Truck Campers...trashy or treasure? - Fiberglass RV
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Old 11-09-2020, 11:12 AM   #1
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Name: Sandy
Trailer: Scamp 13'
Florida
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Question Truck Campers...trashy or treasure?

We used to have a Scamp 13...loved it. It did leave us wanting a bathroom, a bigger bed, dedicated spaces for sleeping and eating, and maybe more floor space for the next rig though.

Getting back in the saddle with camping and being in a better place financially in life now, we were recently Lured by the idea of a shiny new Airstream with the new composite floors (going as far as trading in our newer high tech mid-sized pick-up for a slightly older Diesel F250), but we are finally resigned that now is not the time for that kind of financial investment...and came back to Earth. So completely shifting gears, we turned our eyes to the wonderful versatility of a truck camper, thinking "Hey...we could do some light off road adventures!". Going that route, and needing to stay light weight in this category for the F250, we looked back at fiberglass!

Enter...the Bigfoot 15C8.2 truck camper. It checks (almost) all the boxes: wet bath, dedicated queen sized bed, larger kitchen than the Scamp 13 had. Not a lot of floor space, but the benefits of fitting into any parking space seems pretty cool, and this is something that we could afford now.

What's my problem? Well (and I'm ashamed to even say it) I always thought of truck campers as kinda... "trashy". I think this stems from some encounters I had with a certain neighbor we had growing up. I do know some RV parks don't even allow them so that's not helping. Shopping online I am learning how mis-guided this is (some are amazing inside!), but still having a harder time getting excited about this idea. (The husband has NO problem here). I will say I do love the idea of going places the Airstream would never dare go.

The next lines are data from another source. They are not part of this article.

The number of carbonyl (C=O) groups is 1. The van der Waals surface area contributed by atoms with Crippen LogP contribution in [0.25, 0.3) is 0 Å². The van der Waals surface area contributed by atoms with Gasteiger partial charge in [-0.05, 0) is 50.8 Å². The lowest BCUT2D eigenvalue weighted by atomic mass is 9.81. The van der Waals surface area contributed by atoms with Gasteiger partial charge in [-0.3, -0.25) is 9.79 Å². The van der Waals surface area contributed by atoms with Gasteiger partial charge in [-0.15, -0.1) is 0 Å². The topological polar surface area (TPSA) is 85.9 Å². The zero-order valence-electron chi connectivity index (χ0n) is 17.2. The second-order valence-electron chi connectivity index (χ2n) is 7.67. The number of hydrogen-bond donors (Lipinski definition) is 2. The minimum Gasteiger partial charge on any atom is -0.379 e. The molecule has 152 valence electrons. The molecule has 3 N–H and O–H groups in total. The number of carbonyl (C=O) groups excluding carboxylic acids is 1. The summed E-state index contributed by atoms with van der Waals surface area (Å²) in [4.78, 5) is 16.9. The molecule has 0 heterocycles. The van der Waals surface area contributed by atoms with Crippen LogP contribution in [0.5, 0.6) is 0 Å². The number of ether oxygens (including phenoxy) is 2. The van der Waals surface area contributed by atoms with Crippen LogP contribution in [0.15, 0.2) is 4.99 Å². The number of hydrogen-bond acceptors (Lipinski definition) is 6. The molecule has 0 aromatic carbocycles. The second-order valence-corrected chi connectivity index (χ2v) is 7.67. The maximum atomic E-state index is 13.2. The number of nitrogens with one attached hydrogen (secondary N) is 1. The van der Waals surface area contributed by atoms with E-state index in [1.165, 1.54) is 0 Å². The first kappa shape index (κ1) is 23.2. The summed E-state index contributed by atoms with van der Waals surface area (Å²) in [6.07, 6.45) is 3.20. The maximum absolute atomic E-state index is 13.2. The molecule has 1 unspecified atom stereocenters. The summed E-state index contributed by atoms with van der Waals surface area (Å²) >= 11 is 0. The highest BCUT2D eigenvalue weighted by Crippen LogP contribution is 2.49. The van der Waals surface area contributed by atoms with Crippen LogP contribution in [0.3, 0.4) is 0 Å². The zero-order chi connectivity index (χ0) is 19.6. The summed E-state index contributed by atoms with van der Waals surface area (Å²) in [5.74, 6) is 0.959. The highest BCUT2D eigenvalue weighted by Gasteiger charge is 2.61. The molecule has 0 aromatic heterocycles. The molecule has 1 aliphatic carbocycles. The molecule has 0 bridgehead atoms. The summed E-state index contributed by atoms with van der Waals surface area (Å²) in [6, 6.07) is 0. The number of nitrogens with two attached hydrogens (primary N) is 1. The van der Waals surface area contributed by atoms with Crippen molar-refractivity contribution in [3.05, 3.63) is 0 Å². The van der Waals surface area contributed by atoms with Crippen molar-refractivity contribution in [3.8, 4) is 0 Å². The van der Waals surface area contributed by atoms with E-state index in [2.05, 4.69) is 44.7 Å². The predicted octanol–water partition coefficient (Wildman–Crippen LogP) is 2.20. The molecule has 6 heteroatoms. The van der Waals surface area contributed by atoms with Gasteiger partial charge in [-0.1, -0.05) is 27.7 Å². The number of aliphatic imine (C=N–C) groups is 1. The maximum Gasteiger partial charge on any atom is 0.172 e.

I would love to hear others opinions on truck campers. Experiences from those with a fiberglass truck camper. Do you not have one and think less of them? Do you own one and experience any discrimination at RV Parks (or do you not care because you don't stay at RV Parks anyway)?

Finally, we might buy new. Is paying full price common or is it common to get something off of that? There sure doesn't seem to be many available.

Please help....wanting to be excited.
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Old 11-09-2020, 05:40 PM   #2
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What are your camping expectations? Pull in, spend the night, pull out the next morning for the next one-night-stand, repeat as needed? A self contained unit may work well.
We're more apt to set up for a few days to a week and make day trips from a base, so being able to disconnect and leave the sleeping unit behind for the day trips is more convenient for us.

That said, unloading a truck bed and placing the camper on stands then taking the unladen truck for day trips can also work for longer duration campground stays.